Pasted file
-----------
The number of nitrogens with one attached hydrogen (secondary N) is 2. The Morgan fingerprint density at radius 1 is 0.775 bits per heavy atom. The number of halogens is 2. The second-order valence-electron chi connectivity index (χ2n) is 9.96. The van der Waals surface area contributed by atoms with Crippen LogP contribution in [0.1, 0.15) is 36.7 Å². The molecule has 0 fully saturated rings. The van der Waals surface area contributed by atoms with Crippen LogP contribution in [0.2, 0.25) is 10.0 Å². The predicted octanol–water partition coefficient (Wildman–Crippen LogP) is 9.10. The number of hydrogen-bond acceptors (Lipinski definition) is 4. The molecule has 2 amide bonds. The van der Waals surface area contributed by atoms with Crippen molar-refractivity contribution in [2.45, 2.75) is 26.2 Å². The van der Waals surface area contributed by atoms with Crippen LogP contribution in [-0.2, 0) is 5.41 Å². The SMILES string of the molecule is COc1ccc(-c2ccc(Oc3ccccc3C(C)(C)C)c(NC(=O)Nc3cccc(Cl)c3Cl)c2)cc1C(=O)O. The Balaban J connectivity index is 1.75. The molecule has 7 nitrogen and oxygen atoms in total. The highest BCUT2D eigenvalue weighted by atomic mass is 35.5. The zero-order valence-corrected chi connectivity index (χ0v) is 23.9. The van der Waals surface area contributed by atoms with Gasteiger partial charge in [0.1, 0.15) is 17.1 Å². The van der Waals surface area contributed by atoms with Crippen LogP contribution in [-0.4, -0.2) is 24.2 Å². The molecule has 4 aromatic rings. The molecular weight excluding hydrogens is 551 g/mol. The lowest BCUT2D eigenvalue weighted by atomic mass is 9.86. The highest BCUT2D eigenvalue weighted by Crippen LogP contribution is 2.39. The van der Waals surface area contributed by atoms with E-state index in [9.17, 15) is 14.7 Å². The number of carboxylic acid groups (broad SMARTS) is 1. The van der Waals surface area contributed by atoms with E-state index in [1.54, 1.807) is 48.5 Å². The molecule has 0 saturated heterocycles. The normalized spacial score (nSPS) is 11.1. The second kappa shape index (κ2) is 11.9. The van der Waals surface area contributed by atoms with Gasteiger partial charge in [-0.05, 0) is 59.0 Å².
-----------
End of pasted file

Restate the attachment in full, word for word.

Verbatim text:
The number of nitrogens with one attached hydrogen (secondary N) is 2. The Morgan fingerprint density at radius 1 is 0.775 bits per heavy atom. The number of halogens is 2. The second-order valence-electron chi connectivity index (χ2n) is 9.96. The van der Waals surface area contributed by atoms with Crippen LogP contribution in [0.1, 0.15) is 36.7 Å². The molecule has 0 fully saturated rings. The van der Waals surface area contributed by atoms with Crippen LogP contribution in [0.2, 0.25) is 10.0 Å². The predicted octanol–water partition coefficient (Wildman–Crippen LogP) is 9.10. The number of hydrogen-bond acceptors (Lipinski definition) is 4. The molecule has 2 amide bonds. The van der Waals surface area contributed by atoms with Crippen molar-refractivity contribution in [2.45, 2.75) is 26.2 Å². The van der Waals surface area contributed by atoms with Crippen LogP contribution in [-0.2, 0) is 5.41 Å². The SMILES string of the molecule is COc1ccc(-c2ccc(Oc3ccccc3C(C)(C)C)c(NC(=O)Nc3cccc(Cl)c3Cl)c2)cc1C(=O)O. The Balaban J connectivity index is 1.75. The molecule has 7 nitrogen and oxygen atoms in total. The highest BCUT2D eigenvalue weighted by atomic mass is 35.5. The zero-order valence-corrected chi connectivity index (χ0v) is 23.9. The van der Waals surface area contributed by atoms with Gasteiger partial charge in [0.1, 0.15) is 17.1 Å². The van der Waals surface area contributed by atoms with Crippen LogP contribution in [-0.4, -0.2) is 24.2 Å². The molecule has 4 aromatic rings. The molecular weight excluding hydrogens is 551 g/mol. The lowest BCUT2D eigenvalue weighted by atomic mass is 9.86. The highest BCUT2D eigenvalue weighted by Crippen LogP contribution is 2.39. The van der Waals surface area contributed by atoms with E-state index in [9.17, 15) is 14.7 Å². The number of carboxylic acid groups (broad SMARTS) is 1. The van der Waals surface area contributed by atoms with E-state index in [1.54, 1.807) is 48.5 Å². The molecule has 0 saturated heterocycles. The normalized spacial score (nSPS) is 11.1. The second kappa shape index (κ2) is 11.9. The van der Waals surface area contributed by atoms with Gasteiger partial charge in [-0.05, 0) is 59.0 Å².